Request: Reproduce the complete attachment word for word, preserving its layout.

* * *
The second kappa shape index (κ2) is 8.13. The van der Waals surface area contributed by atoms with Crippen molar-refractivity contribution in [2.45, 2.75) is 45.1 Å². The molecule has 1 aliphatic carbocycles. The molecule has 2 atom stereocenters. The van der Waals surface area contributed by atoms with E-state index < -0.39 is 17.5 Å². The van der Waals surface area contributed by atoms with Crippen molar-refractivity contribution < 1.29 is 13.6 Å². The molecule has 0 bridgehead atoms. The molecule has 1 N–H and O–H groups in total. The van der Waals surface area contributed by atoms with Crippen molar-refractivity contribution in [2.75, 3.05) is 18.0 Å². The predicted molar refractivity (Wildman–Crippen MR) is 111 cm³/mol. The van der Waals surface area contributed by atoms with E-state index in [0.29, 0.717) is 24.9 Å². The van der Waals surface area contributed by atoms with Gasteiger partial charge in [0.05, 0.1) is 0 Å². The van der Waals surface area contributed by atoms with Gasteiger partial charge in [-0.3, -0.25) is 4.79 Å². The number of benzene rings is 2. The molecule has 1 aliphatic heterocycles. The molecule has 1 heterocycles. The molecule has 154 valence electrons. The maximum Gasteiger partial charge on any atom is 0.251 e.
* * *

The second kappa shape index (κ2) is 8.13. The van der Waals surface area contributed by atoms with Crippen molar-refractivity contribution in [2.45, 2.75) is 45.1 Å². The molecule has 1 aliphatic carbocycles. The molecule has 2 atom stereocenters. The van der Waals surface area contributed by atoms with E-state index < -0.39 is 17.5 Å². The van der Waals surface area contributed by atoms with Crippen molar-refractivity contribution < 1.29 is 13.6 Å². The molecule has 0 bridgehead atoms. The molecule has 1 N–H and O–H groups in total. The van der Waals surface area contributed by atoms with Crippen molar-refractivity contribution in [2.75, 3.05) is 18.0 Å². The predicted molar refractivity (Wildman–Crippen MR) is 111 cm³/mol. The van der Waals surface area contributed by atoms with E-state index in [0.29, 0.717) is 24.9 Å². The van der Waals surface area contributed by atoms with Gasteiger partial charge in [0.05, 0.1) is 0 Å². The van der Waals surface area contributed by atoms with Gasteiger partial charge in [-0.3, -0.25) is 4.79 Å². The number of benzene rings is 2. The molecule has 1 aliphatic heterocycles. The molecule has 1 heterocycles. The molecule has 154 valence electrons. The maximum Gasteiger partial charge on any atom is 0.251 e.